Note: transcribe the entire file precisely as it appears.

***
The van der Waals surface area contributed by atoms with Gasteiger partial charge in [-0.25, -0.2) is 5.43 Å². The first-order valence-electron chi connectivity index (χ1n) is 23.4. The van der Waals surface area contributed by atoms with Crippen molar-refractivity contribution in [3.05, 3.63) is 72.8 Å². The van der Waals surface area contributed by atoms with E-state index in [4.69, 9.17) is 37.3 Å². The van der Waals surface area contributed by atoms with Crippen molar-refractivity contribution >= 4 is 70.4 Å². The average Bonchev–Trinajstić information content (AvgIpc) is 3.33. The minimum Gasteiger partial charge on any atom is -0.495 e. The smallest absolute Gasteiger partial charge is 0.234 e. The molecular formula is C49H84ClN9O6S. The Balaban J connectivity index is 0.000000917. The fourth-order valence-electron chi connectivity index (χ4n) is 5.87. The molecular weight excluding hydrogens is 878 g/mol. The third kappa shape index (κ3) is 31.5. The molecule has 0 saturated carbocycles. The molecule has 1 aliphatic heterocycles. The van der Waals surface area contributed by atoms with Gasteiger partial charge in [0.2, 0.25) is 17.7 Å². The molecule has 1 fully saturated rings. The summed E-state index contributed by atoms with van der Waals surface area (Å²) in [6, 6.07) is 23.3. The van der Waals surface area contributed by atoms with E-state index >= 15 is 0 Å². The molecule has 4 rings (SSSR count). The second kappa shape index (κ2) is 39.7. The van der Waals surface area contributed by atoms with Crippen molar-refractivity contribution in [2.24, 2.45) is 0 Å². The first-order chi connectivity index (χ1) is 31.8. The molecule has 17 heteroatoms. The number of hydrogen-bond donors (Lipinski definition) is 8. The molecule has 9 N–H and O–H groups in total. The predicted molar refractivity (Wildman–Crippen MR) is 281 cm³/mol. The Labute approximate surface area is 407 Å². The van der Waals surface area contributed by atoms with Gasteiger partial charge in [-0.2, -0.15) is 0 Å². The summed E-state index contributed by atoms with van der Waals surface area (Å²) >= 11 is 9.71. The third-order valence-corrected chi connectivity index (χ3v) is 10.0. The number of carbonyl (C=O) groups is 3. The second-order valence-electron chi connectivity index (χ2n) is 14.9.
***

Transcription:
The van der Waals surface area contributed by atoms with Gasteiger partial charge in [-0.25, -0.2) is 5.43 Å². The first-order valence-electron chi connectivity index (χ1n) is 23.4. The van der Waals surface area contributed by atoms with Crippen molar-refractivity contribution in [3.05, 3.63) is 72.8 Å². The van der Waals surface area contributed by atoms with E-state index in [4.69, 9.17) is 37.3 Å². The van der Waals surface area contributed by atoms with Crippen molar-refractivity contribution >= 4 is 70.4 Å². The average Bonchev–Trinajstić information content (AvgIpc) is 3.33. The minimum Gasteiger partial charge on any atom is -0.495 e. The smallest absolute Gasteiger partial charge is 0.234 e. The molecular formula is C49H84ClN9O6S. The Balaban J connectivity index is 0.000000917. The fourth-order valence-electron chi connectivity index (χ4n) is 5.87. The molecular weight excluding hydrogens is 878 g/mol. The third kappa shape index (κ3) is 31.5. The molecule has 0 saturated carbocycles. The molecule has 1 aliphatic heterocycles. The van der Waals surface area contributed by atoms with Gasteiger partial charge in [0.2, 0.25) is 17.7 Å². The molecule has 1 fully saturated rings. The summed E-state index contributed by atoms with van der Waals surface area (Å²) in [6, 6.07) is 23.3. The van der Waals surface area contributed by atoms with E-state index >= 15 is 0 Å². The molecule has 4 rings (SSSR count). The second kappa shape index (κ2) is 39.7. The van der Waals surface area contributed by atoms with Crippen molar-refractivity contribution in [2.24, 2.45) is 0 Å². The first-order chi connectivity index (χ1) is 31.8. The molecule has 17 heteroatoms. The number of hydrogen-bond donors (Lipinski definition) is 8. The molecule has 9 N–H and O–H groups in total. The predicted molar refractivity (Wildman–Crippen MR) is 281 cm³/mol. The Labute approximate surface area is 407 Å². The van der Waals surface area contributed by atoms with Gasteiger partial charge in [-0.2, -0.15) is 0 Å². The summed E-state index contributed by atoms with van der Waals surface area (Å²) >= 11 is 9.71. The third-order valence-corrected chi connectivity index (χ3v) is 10.0. The number of carbonyl (C=O) groups is 3. The second-order valence-electron chi connectivity index (χ2n) is 14.9.